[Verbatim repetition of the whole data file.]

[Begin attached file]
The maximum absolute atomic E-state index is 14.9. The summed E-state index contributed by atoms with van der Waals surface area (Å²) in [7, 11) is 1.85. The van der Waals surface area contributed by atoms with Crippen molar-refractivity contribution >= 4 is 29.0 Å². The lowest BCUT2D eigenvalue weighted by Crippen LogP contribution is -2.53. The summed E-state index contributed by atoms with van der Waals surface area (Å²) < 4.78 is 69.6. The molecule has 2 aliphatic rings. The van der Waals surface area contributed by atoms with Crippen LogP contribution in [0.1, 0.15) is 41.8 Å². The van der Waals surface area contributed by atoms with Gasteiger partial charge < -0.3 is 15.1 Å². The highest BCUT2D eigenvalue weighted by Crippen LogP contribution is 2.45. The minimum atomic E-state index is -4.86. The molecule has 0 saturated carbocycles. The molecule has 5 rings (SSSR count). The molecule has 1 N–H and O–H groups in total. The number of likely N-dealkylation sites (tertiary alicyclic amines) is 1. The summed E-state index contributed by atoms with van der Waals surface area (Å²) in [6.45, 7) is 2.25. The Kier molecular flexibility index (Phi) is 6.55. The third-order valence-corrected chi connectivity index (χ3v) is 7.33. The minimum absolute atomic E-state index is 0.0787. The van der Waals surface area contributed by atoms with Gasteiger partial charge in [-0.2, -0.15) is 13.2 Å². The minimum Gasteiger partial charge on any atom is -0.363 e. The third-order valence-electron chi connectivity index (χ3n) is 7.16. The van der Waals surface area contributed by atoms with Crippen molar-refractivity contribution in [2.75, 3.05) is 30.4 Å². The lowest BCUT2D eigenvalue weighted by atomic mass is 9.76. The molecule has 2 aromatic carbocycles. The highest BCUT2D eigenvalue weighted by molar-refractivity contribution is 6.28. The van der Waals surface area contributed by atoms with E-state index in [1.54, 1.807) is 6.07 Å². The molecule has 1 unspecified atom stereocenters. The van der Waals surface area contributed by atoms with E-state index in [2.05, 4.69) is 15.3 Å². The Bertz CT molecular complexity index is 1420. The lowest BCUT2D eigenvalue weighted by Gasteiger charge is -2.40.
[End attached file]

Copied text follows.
The maximum absolute atomic E-state index is 14.9. The summed E-state index contributed by atoms with van der Waals surface area (Å²) in [7, 11) is 1.85. The van der Waals surface area contributed by atoms with Crippen molar-refractivity contribution >= 4 is 29.0 Å². The lowest BCUT2D eigenvalue weighted by Crippen LogP contribution is -2.53. The summed E-state index contributed by atoms with van der Waals surface area (Å²) < 4.78 is 69.6. The molecule has 2 aliphatic rings. The van der Waals surface area contributed by atoms with Crippen LogP contribution in [0.1, 0.15) is 41.8 Å². The van der Waals surface area contributed by atoms with Gasteiger partial charge < -0.3 is 15.1 Å². The highest BCUT2D eigenvalue weighted by Crippen LogP contribution is 2.45. The minimum atomic E-state index is -4.86. The molecule has 0 saturated carbocycles. The molecule has 5 rings (SSSR count). The molecule has 1 N–H and O–H groups in total. The number of likely N-dealkylation sites (tertiary alicyclic amines) is 1. The summed E-state index contributed by atoms with van der Waals surface area (Å²) in [6.45, 7) is 2.25. The Kier molecular flexibility index (Phi) is 6.55. The third-order valence-corrected chi connectivity index (χ3v) is 7.33. The minimum absolute atomic E-state index is 0.0787. The van der Waals surface area contributed by atoms with Gasteiger partial charge in [-0.2, -0.15) is 13.2 Å². The minimum Gasteiger partial charge on any atom is -0.363 e. The third-order valence-electron chi connectivity index (χ3n) is 7.16. The van der Waals surface area contributed by atoms with Crippen molar-refractivity contribution in [2.75, 3.05) is 30.4 Å². The lowest BCUT2D eigenvalue weighted by atomic mass is 9.76. The molecule has 2 aromatic carbocycles. The highest BCUT2D eigenvalue weighted by molar-refractivity contribution is 6.28. The van der Waals surface area contributed by atoms with E-state index in [1.54, 1.807) is 6.07 Å². The molecule has 1 unspecified atom stereocenters. The van der Waals surface area contributed by atoms with E-state index in [2.05, 4.69) is 15.3 Å². The Bertz CT molecular complexity index is 1420. The lowest BCUT2D eigenvalue weighted by Gasteiger charge is -2.40.